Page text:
Stamp Artists Joel Lipman and Rafael Jesus Gonzales
essay by Karl Young

You can find people in the mail art network arguing that "stamp art" must be carefully distinguished from "envelope art," that "stamp art" needs to be divided into postal and rubber stamp genres, and so on through intricacies of concept that make the labyrinths of the postal system itself seem simple. Some of the ramifications of these distinctions can be seen clearly enough in the work of David Cole who made extensive use of all formats and techniques. Here, I'm simply going to say a few words about the use of rubber stamps - on envelopes and off.

In looking at rubber stamps from the point of view of a visual poet, I'm stepping outside the non-critical position of the more stringent requirements of mail art. Both Lipman and Gonzales are masters, and both share some similar themes. A difference between them is that I've only had contact with Gonzales through the mail art network, receiving work as mail art pure and simple. Lipman and I come from the same home town. Both of us first encountered lead type and platin presses in the same school print shop. His first job was writing for his step father's radio station, and I probably heard some of the ad copy he wrote via radio. Since he's three years older than I, however, we never met while going to school and our first contact came through mail art made more than 20 years after we left our home town. This makes an important point about mail art. It can introduce you to people in far away places, but it can also bring you into contact with people who at one time lived virtually next door - you might even meet a current neighbor through the network. Since making contact with Lipman, I've been able to see other work, discuss his methods, and publish some of his visual poetry. Thus I have a much better idea of how and why he does things, while Gonzales remains a stranger whose mail I've welcomed, but with whom I've never spoken or communicated with on a larger scale than the exchange of work through the mail.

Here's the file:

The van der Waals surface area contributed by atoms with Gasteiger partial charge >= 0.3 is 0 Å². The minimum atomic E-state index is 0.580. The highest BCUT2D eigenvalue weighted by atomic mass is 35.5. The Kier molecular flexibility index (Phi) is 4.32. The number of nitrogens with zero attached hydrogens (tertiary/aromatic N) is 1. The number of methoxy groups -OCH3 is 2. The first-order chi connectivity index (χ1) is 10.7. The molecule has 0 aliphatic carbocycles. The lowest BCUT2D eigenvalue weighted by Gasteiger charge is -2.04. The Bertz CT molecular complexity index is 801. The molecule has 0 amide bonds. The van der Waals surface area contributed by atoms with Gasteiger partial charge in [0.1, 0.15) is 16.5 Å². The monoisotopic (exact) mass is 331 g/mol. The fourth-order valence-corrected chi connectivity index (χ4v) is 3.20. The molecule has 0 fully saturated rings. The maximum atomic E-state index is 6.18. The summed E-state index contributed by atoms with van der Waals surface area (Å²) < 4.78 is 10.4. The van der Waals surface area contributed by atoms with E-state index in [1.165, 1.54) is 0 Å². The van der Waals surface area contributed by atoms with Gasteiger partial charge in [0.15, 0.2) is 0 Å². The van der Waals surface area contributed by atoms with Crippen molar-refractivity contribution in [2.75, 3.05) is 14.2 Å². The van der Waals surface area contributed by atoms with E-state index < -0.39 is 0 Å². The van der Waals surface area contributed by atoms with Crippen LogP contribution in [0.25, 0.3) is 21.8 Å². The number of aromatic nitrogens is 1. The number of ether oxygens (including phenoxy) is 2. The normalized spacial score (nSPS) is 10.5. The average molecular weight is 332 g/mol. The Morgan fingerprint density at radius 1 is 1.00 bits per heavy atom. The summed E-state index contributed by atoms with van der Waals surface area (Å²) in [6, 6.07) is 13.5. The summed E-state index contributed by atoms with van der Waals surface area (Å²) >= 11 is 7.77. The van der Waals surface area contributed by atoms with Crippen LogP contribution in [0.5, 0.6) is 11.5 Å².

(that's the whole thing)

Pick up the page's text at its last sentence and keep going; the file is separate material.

Joel Lipman's approach to rubber stamp techniques could be seen as luddic or masterful. At first glance, it may seem that he simply assaults basic icons and images. This he certainly does. One of his main works is a series titled Jesse Helmes' Body. This may be one of the most cutting satires produced by a poet writing in English since Jonathan Swift. As I write this, Helmes is preparing to retire from a seat in the U.S. senate he has held for decades, and memory of him will probably fade quickly as he gets replaced by some other bigot. Throughout his career Helmes has based his positions on racial and social prejudices. Two of his major campaigns have been for censorship in the arts and the maintaining and strengthening of the embargo on Cuba, both crucial issues for Lipman, as they are in one way or another for most U.S. artists. As a teenager, Lipman worked in a salvage yard, where one of his tasks was sorting and bailing paper. In this capacity, covers and binding boards had to be separated from text paper for resale. This enhanced his sense of the nature of materials, and gave him the opportunity to salvage some books for his own use. Medical and anatomy books proved interesting treasures discovered at this job and retrieved from used book stores.

He made good use of them in opposition to Helmes' hatred of the human body. The pages of anatomy books Lipman uses show the beauty of human forms by images that seem to peal away layers of tissue, in a process that looks like dissection. You could read such images as a dissection of Helmes, or you could see it as an argument for the robustness of the body in opposition to the hatred of it in Helmes' thinking. Helmes hatred of sexuality, of gay people, of non-whites, and his attempt at an assault on the people of Cuba through denial of food, medicine, agrircultural and industrial supplies comes into clear focus in the common denominators of human organisms, with their grand complexity, durability, and the way that delicacy and strength reinforce each other. Helmes' supporters are the people who seek to destroy bodies while being too squeamish to look at them. Jesse Helmes' Body has attracted more attention than anything else of Lipman's by virtue of its shock value. Unfortunately, virtually all that has been reproduced in color has appeared at my web site. A closer look at the work revels not only Lipman's celebration of the body opposed to repression, but his supreme craftsmanship. The main alterations made to the images from anatomy books in this series, as well as the pages from dictionaries, catalogues, illustrated stories and novels, come from the use of rubber stamp texts.